- Sir Angus (Frank John·stone) [jon-stuh n, -suh n] /ˈdʒɒn stən, -sən/, 1913–91, English writer.
- August,1945-2005, U.S. playwright.
- Charles Thom·son Rees [tom-suh n-rees] /ˈtɒm sən ris/, 1869–1959, Scottish physicist: Nobel prize 1927.
- Edith Bolling (Galt),1872–1961, U.S. First Lady 1915–21 (second wife of Woodrow Wilson).
- Edmund,1895–1972, U.S. literary and social critic.
- Ellen Louise Axson,1860–1914, U.S. First Lady 1913–14 (first wife of Woodrow Wilson).
- Harriet,1825–1900, U.S. novelist: first African American woman to publish a novel.
- HenryJeremiah Jones Colbath or Colbaith, 1812–75, U.S. politician: vice president of the U.S. 1873–75.
- James,1742–98, U.S. jurist, born in Scotland: associate justice of the U.S. Supreme Court 1789–98.
- Sir (James) Harold,1916–95, British statesman: prime minister 1964–70, 1974–76.
- JohnChristopher North, 1785–1854, Scottish poet, journalist, and critic.
- Lanford [lan-ferd] /ˈlæn fərd/, 1937–2011, U.S. playwright.
- Robert W(oodrow),born 1936, U.S. radio astronomer: Nobel Prize in physics 1978.
- Sloan,1920–2003, U.S. journalist and novelist.
- (Thomas) Woodrow,1856–1924, 28th president of the U.S. 1913–21: Nobel Peace Prize 1919.
- Mount, a mountain in SW California, near Pasadena: observatory. 5710 feet (1740 meters).
- a city in E North Carolina.
- a male given name.
Dictionary.com Unabridged Based on the Random House Unabridged Dictionary, © Random House, Inc. 2018
Examples from the Web for wilson
Wilson famously said “what was good for our country was good for General Motors, and vice versa.”The Left’s Answer to ALEC
December 15, 2014
On October 5, 2013, Wilson pointed a pistol at a postal clerk.
Five days later authorities were able to match a fingerprint at the post office to Wilson sending him to an early retirement.
The contrast with the Wilson grand jury is a stunning illustration of the racial double standards in criminal justice.We Need More Ferguson-style Grand Juries
November 30, 2014
That McCulloch failed to obtain an indictment of Wilson means only one thing: He did not want to obtain an indictment.Prosecutor Used Grand Jury to Let Darren Wilson Walk
November 28, 2014
But Wilson wanted to punish Ben, and was determined to do so.
Wilson told me when he got home that he had sent Ben to hell, and that he would send me there too.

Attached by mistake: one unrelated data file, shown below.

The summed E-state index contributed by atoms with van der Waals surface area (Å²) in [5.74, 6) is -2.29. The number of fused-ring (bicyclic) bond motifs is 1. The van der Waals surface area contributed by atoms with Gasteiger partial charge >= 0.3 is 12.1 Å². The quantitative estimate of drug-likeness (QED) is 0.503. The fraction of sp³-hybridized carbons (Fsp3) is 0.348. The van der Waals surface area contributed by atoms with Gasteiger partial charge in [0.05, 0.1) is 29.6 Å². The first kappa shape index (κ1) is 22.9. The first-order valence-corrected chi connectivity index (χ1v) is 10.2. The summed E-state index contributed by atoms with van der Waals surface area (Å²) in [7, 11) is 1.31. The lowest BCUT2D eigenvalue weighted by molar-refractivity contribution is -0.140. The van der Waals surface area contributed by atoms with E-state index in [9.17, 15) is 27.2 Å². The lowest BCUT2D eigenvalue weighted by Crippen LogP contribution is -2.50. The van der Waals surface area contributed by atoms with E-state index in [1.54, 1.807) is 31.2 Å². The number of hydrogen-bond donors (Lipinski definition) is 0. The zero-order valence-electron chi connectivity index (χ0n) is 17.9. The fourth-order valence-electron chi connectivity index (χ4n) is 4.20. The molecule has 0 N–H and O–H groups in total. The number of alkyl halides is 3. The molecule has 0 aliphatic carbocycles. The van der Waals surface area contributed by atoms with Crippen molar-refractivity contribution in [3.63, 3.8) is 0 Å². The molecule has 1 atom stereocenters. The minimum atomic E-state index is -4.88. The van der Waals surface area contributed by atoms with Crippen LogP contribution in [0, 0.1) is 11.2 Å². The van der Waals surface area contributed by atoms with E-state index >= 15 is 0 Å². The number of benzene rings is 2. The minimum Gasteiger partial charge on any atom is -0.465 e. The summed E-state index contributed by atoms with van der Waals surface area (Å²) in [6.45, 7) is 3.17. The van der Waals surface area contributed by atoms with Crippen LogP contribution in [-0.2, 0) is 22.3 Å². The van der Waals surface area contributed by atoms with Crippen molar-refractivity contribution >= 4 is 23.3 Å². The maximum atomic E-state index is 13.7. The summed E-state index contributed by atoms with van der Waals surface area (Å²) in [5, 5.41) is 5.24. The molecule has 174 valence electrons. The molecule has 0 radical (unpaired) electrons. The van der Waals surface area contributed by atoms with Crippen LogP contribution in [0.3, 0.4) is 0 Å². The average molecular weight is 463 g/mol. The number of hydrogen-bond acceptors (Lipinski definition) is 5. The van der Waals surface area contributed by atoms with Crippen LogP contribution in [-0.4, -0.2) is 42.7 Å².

After laying in the jail at Holly Springs about three weeks Wilson came for me.
The staff had fallen into the way of attending Wilson's operations.
As he went down the Street, Wilson's car came around the corner.
- Alexander. 1766–1813, Scottish ornithologist in the US
- Sir Angus (Frank Johnstone). 1913–91, British writer, whose works include the collection of short stories The Wrong Set (1949) and the novels Anglo-Saxon Attitudes (1956) and No Laughing Matter (1967)
- Charles Thomson Rees. 1869–1959, Scottish physicist, who invented the cloud chamber: shared the Nobel prize for physics 1927
- Edmund. 1895–1972, US critic, noted esp for Axel's Castle (1931), a study of the symbolist movement
- (James) Harold, Baron Wilson of Rievaulx. 1916–95, British Labour statesman; prime minister (1964–70; 1974–76)
- Jacqueline . born 1945, British writer for older girls; her best-selling books include The Story of Tracey Beaker (1991), The Illustrated Mum (1998), and Girls in Tears (2002).
- Richard. 1714–82, Welsh landscape painter
- (Thomas) Woodrow (ˈwʊdrəʊ). 1856–1924, US Democratic statesman; 28th president of the US (1913–21). He led the US into World War I in 1917 and proposed the Fourteen Points (1918) as a basis for peace. Although he secured the formation of the League of Nations, the US Senate refused to support it: Nobel peace prize 1919
Collins English Dictionary - Complete & Unabridged 2012 Digital Edition © William Collins Sons & Co. Ltd. 1979, 1986 © HarperCollins Publishers 1998, 2000, 2003, 2005, 2006, 2007, 2009, 2012
- British physicist noted for his research on atmospheric electricity. He developed the Wilson cloud chamber, a device that makes it possible to study and photograph the movement and interaction of electrically charged particles. He shared the 1927 Nobel Prize for physics with Arthur Compton.
- American zoologist who was one of the founders of modern genetics. He researched the function, structure, and organization of cells, emphasizing their importance as the building blocks of life. He also demonstrated the significance of chromosomes, especially sex chromosomes, in heredity.
The American Heritage® Science Dictionary Copyright © 2011. Published by Houghton Mifflin Harcourt Publishing Company. All rights reserved.